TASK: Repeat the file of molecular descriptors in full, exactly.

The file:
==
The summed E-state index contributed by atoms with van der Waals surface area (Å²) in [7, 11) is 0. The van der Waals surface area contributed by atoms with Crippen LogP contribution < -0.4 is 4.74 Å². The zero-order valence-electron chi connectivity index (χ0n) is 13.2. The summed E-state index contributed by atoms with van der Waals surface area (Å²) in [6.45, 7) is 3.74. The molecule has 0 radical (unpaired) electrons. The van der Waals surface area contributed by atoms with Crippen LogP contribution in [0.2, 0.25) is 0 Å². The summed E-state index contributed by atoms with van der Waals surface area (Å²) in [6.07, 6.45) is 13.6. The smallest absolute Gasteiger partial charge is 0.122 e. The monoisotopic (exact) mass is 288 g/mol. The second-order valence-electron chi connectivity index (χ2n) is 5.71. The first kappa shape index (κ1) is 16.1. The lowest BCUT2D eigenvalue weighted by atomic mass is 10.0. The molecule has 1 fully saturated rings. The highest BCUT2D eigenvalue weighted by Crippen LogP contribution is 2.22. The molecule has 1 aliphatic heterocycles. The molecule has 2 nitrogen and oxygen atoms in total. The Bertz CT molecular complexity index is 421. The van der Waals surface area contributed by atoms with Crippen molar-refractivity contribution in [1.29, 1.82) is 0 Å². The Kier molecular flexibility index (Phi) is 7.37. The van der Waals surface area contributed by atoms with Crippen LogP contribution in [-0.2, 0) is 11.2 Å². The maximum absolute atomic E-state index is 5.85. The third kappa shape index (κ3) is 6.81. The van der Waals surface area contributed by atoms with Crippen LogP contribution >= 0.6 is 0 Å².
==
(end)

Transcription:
The summed E-state index contributed by atoms with van der Waals surface area (Å²) in [7, 11) is 0. The van der Waals surface area contributed by atoms with Crippen LogP contribution < -0.4 is 4.74 Å². The zero-order valence-electron chi connectivity index (χ0n) is 13.2. The summed E-state index contributed by atoms with van der Waals surface area (Å²) in [6.45, 7) is 3.74. The molecule has 0 radical (unpaired) electrons. The van der Waals surface area contributed by atoms with Crippen LogP contribution in [0.2, 0.25) is 0 Å². The summed E-state index contributed by atoms with van der Waals surface area (Å²) in [6.07, 6.45) is 13.6. The smallest absolute Gasteiger partial charge is 0.122 e. The monoisotopic (exact) mass is 288 g/mol. The second-order valence-electron chi connectivity index (χ2n) is 5.71. The first kappa shape index (κ1) is 16.1. The lowest BCUT2D eigenvalue weighted by atomic mass is 10.0. The molecule has 1 fully saturated rings. The highest BCUT2D eigenvalue weighted by Crippen LogP contribution is 2.22. The molecule has 1 aliphatic heterocycles. The molecule has 2 nitrogen and oxygen atoms in total. The Bertz CT molecular complexity index is 421. The van der Waals surface area contributed by atoms with Crippen molar-refractivity contribution in [1.29, 1.82) is 0 Å². The Kier molecular flexibility index (Phi) is 7.37. The van der Waals surface area contributed by atoms with Crippen LogP contribution in [-0.2, 0) is 11.2 Å². The maximum absolute atomic E-state index is 5.85. The third kappa shape index (κ3) is 6.81. The van der Waals surface area contributed by atoms with Crippen LogP contribution >= 0.6 is 0 Å².